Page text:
Tuesday, December 18, 2018

Credit Cards Won’t Save Airlines From the Next Downturn: Co-branded credit cards have become a key source of profit for U.S. airlines, but may be less stable than they expect

The Wall Street Journal
By Jon Sindreu
December 17, 2018 8:31 a.m. ET

There is a dirty secret behind the record profitability of U.S. airlines in recent years: Credit-card fees. But these won’t be the hedge against bad times that some investors are hoping for.

Credit cards bearing airline insignia are a lucrative business. Delta Air Lines’ partnership with American Express should generate $3.7 billion in revenue for the airline next year, it said Thursday—an 85% increase in five years. That is particularly remarkable because Delta has been cutting discounts and upgrades given to credit-card users when they spend.

Merchants pay credit-card issuers and banks when consumers use their cards, and some of these so-called interchange fees are passed onto airlines. This arrangement gives airlines margins as high as 60%, analysts at brokerage firm Raymond James estimate. This would mean they contribute almost a third of the operating profit reported by major U.S. carriers.

Airlines have long tried to retain customers using loyalty programs— American Airlines launched the first one in 1981—but with limited success. They have often struggled to make money precisely because people aren’t loyal to airlines, instead flocking to the cheapest flights.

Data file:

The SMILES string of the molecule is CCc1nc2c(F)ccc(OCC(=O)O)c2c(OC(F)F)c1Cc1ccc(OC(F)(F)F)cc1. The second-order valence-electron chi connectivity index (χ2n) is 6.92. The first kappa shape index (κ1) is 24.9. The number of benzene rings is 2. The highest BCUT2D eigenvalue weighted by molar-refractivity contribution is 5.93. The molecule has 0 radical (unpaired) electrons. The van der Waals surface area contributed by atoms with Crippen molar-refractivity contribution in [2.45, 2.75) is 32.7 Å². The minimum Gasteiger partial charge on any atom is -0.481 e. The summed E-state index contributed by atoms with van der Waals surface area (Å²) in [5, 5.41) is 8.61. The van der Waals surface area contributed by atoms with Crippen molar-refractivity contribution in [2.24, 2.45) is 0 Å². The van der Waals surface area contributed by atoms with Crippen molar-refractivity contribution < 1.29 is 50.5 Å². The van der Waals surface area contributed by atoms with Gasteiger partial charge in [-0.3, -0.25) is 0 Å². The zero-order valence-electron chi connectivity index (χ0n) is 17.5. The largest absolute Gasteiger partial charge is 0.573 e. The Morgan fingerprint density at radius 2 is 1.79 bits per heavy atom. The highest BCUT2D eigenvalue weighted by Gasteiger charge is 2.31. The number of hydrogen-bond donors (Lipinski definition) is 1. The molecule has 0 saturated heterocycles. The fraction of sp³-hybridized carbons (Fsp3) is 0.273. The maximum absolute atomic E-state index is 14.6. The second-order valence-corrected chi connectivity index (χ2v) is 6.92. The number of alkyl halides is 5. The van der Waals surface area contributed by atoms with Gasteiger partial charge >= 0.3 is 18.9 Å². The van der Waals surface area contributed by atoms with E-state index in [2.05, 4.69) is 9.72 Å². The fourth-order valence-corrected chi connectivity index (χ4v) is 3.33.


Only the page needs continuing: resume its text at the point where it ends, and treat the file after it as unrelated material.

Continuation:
The programs are thriving because carriers have found something else to sell: Their brand.

People might not choose their airline based on which credit card offers the best rewards, but they do choose their card based on which carrier they use most. Because such customers are often big spenders, financial firms are willing to pay a lot to attract them.

Yet investors who think airlines have successfully diversified their income might end up disappointed. Over the past five years, strong profits have given carriers the clout to negotiate better co-brand deals with financial firms. The balance may shift back if there is a recession and ticket sales plummet.

Moreover, retailers have started to fight back against high interchange fees, with some success. In Europe, regulations already limit these fees.

A downturn would also reduce usage of credit cards. Americans usually prefer cashback cards or those that offer discounts for a range of airlines or hotels, like the American Express Platinum.

Airlines can benefit from their loyalty programs in other ways. Delta has invested heavily in a customer-friendly experience that makes it easy to redeem points. Flyers can now upgrade to a wider range of premium cabins on their phones at the airport, which has also allowed Delta to funnel customers into premium cabins, these seats now account for 32% of the airline’s revenue, from 18% in 2011.

With their wealth of data and boom-time profits, credit cards are sensible investments for airlines to make. But they won’t save the industry from the economic cycle.

Original article can be found here ➤ https://www.wsj.com

1 comment:

Anonymous said...

It’s obvious the “all-in” price of air travel is yet to reach a point of turning away customers. It’s always a question of how to maximize revenue without the dolts catching on to what is happening. Food, baggage, seat size/location, and flight departure times are all part of the shell game.